• A total of 18 (60%) cases were having subacute presentation. Blurring of vision was the most common clinical presentation in 17 (58%) cases. Seizure was observed in 14 (46%) cases. Headache was the primary presentation in 10 (33%) cases.


  • The syndrome of focal neurologic deficit with or without increased ICP was the most common syndrome found in 15 (50%) cases. It was followed by syndrome of unspecific diffuse encephalopathy seen in eight (26%) cases. Five (16%) cases were diagnosed as syndrome of increased ICP. Two cases were having syndrome of cavernous sinus thrombosis.


  • Parietal lobe was most common in 24 (80%) cases, followed by frontal lobe involvement in 67% cases. Lobar ischemia with edema was the most common pathology.


  • Transverse venous sinus involvement was most common in 18 (67%) cases. Multiple sinus involvement was seen in 12 (40%) cases [Figure 1].


  • LMWH was used as primary modality of treatment followed by acenocoumarol therapy with the use of Prothrombin time international normalized ratio (PTINR) as control.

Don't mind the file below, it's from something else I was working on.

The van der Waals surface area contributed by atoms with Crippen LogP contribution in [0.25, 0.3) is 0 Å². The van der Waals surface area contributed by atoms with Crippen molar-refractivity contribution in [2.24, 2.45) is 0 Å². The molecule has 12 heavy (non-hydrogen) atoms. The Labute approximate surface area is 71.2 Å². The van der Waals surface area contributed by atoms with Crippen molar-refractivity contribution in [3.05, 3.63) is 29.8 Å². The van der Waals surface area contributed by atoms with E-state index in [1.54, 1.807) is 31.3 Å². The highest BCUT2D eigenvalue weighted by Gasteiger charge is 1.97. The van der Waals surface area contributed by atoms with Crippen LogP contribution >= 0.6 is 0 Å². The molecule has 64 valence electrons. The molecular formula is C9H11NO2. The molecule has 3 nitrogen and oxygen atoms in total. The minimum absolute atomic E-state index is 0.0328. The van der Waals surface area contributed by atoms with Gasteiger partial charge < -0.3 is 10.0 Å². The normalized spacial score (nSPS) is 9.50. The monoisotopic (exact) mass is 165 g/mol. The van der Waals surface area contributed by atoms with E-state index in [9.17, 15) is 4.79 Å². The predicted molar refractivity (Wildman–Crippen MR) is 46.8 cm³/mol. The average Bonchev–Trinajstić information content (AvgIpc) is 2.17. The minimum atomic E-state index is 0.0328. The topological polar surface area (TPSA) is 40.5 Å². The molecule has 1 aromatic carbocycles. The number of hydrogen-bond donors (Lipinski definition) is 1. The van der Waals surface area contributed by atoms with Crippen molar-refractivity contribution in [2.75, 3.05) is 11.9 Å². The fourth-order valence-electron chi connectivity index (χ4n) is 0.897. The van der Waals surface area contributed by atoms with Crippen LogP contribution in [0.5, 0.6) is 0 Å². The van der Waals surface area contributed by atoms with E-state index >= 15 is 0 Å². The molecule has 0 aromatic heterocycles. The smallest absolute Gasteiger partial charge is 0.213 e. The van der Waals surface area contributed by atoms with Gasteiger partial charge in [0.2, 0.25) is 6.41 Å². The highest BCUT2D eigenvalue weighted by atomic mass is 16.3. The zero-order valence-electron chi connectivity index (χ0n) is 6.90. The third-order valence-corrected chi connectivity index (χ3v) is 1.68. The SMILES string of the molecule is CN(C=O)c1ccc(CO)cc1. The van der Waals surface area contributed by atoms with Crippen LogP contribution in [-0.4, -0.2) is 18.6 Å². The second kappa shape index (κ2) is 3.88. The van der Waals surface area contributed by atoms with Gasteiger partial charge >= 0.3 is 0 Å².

• The average modified rankin score (mRS) score was 3 before treatment and 1 after treatment. One child succumbed due to re-stroke with history of sickle cell anemia.
  • Table 2: Salient clinical pictures

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    Figure 1: MRV—transverse sinus thrombosis with collaterals in a nephrotic syndrome child

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       Discussion Top


    Pediatric CVST occurs due to both intravascular and vascular factors, and dehydration is a common risk factor for all ages. Venous thrombosis in children is one of the most common causes of pediatric stroke. In several studies, it is wide apparent that the incidence is much higher in neonatal age-group. In our study also, several neonates were included. In several studies, males were found to be predominant.[1] Provocative CVST was more common in this study. Infection and other prothrombotic conditions are the primary causes of pediatric CVST. According to several studies, the most frequent etiologies were underlying chronic diseases (especially tumors, followed by hematologic disorders and autoimmune diseases) and infections, the most frequent of whom being head–neck infections.[1],[2],[7] In our cohort, TB meningitis was the most common provocative factor. Other factors such as phototherapy, nephrotic syndrome, sickle cell disease, and leukemia were also found. In terms of observed frequency, infection appeared to be the most common condition associated with CVST in pediatric age group excluding neonates.[7] Prothrombotic states have been identified in 24%–64% of children.[7] In our case, 53% cases had positive thrombophilia profile. Combined protein C and S were most common. It varied according to geographical location. Many previous studies revealed high protein C in Indian subcontinent.[7],[8]